I have been very sceptical about religions, because they unnecessarily mystify things. Our established church teaches that God has created everything outside Himself and people themselves have no means to rise from the bog where they are drowning. Therefore everyone should find they way to the church to spiritual leaders and the Bible.
When I got to know Jesus in the beginning of the 1980s I read through the whole Bible in one month. After that I didn’t feel the need to go to church. I have been interested in religions only to become familiar with different thinking models of people. Although I quote verses from the Bible in my articles I don’t consider myself as a religious person.
Sometimes when I think about something, it may occur to me that Jesus also spoke about this thing. Because we can use search engines to find information using keywords, it is not difficult to trace the passage of the Bible my thought is referring to.
I have had no need for spiritual leaders, because my thoughts rise from the wellspring of the heart. My only spiritual leader is my awareness that I am a part of the universe and my purpose is to act constructively with other parts. It needs only common sense to get that idea.
In the 1980s I read the book The Praise of Folly by Erasmus of Rotterdam (Desiderius Erasmus, 1466-1536). I didn’t understand anything about its contents. Why had the author chosen the matters he wrote about, what was his message? Although I did not understand much on the level of ego consciousness, I still had the feeling that the author made fun of people, who in their “wisdom” stumble on own dexterity and make themselves unhappy. In the book priests and monks are fools, the most comical of all. Also the pope gets his share. Erasmus thinks he is the owner of the most unhappy post (read: theatre).
The happiest people are those, who do not reason things with their brain, but follow sincerely the guidance of their hearts, enjoying the happiness of life. It needs only honest common sense.
Erasmus wanted to write a cheerful and humorous book about serious matters. As a young man he had a monastery schooling, was forced to consecrated life and was ordained to the Catholic priesthood at the age of 25. But he never worked as a priest for a longer time. His satirical writings criticized the crazy and corrupted practices of the church and society, but he always made it clear that he had nothing against the institutions and clerics. Erasmus never questioned the authority of the pope.
In his mind, the biggest sin of the church was formality, which was passed through generations without understanding of the teachings of Jesus. This suffocates the spirit. Erasmus tried to free the practices from the rigidity and formalism of medieval traditions.
The Praise of Folly is one of the most influential books of the Western literature and one of the initiators of the Reformation in the Middle Ages. I think the question is not so much about folly, stupid people. It is about the praise of simplicity. In the end of the book Erasmus heightens the simple Christian virtues.
This topic fits very well in these days when there is a bitter battle between spirits going on all over the world, in which the medieval backwardness and modern rational and humane mindset are clashing against each other.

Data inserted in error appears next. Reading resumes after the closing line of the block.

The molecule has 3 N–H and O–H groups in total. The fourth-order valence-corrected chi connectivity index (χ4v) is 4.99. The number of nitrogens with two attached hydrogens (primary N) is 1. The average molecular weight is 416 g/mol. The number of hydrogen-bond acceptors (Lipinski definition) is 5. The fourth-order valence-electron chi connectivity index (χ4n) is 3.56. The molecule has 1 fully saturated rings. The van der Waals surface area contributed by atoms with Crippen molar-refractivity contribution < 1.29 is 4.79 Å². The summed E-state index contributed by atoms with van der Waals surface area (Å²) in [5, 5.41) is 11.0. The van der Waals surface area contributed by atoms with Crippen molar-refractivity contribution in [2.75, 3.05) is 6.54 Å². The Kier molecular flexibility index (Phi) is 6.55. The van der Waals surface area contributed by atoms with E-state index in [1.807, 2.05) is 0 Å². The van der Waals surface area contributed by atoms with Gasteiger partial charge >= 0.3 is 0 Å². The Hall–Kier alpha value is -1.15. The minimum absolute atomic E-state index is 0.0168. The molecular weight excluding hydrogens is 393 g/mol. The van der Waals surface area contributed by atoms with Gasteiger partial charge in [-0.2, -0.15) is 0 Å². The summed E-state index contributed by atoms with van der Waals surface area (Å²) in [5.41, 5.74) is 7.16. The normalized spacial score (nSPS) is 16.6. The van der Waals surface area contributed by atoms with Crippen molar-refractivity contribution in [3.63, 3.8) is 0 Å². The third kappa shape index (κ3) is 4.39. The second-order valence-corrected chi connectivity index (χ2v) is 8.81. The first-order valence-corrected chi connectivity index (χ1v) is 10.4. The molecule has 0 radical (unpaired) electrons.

People, who consider themselves civilized, feel that it is their duty to tolerate intolerance. It is, as if tolerance has become an extreme sport: The more different and incomprehensible something is, the more one has to tolerate it, because tolerance is a political agenda.
The chairperson for the Finnish Council for Mass Media (JSN), Elina Grundström suggests in all earnestness that the alternative media and news rising from the great masses of the people, which criticize the current state of affairs, are “fake” news, which threaten freedom of speech and the “right” kind of journalism. In her opinion the “right” kind of, real journalism is fact-checked information from critical sources (read: censored), that tries to accurately depict the (official) truth. A thought comes into my mind:
“Tolerance is the last virtue of a dying society.” (Aristoteles)
The question is, what is the fact-checked, single information source that one can definitely trust. Although the information is fact-checked it is still subjective information. Not even 10 examiners make it objective information.
Journalists tell about their own subjective experience when they write news. In this aspect they do not differ at all from other people, who tell about their experiences. Every citizen has the duty to examine him-/herself the information he/she gets. When information passes through the filter of the great masses of the people, it can be seen as objective information.
It is tragicomic that the capitalistic countries, which have criticised communistic countries for their limitations of free speech, are using the same methods to limit free expression. A question arises: Do these systems have any difference after all? In both of them the elite tries to suppress common people.
Wikipedia: Erasmus of Rotterdam, Desiderius Erasmus
Wikipedia: The Praise of Folly
Videos:Pat Condell: A society of cowards Ann Barnhardt: About “being nice” Sananvapauden pahimmat uhkat (JSN, Elina Grundström)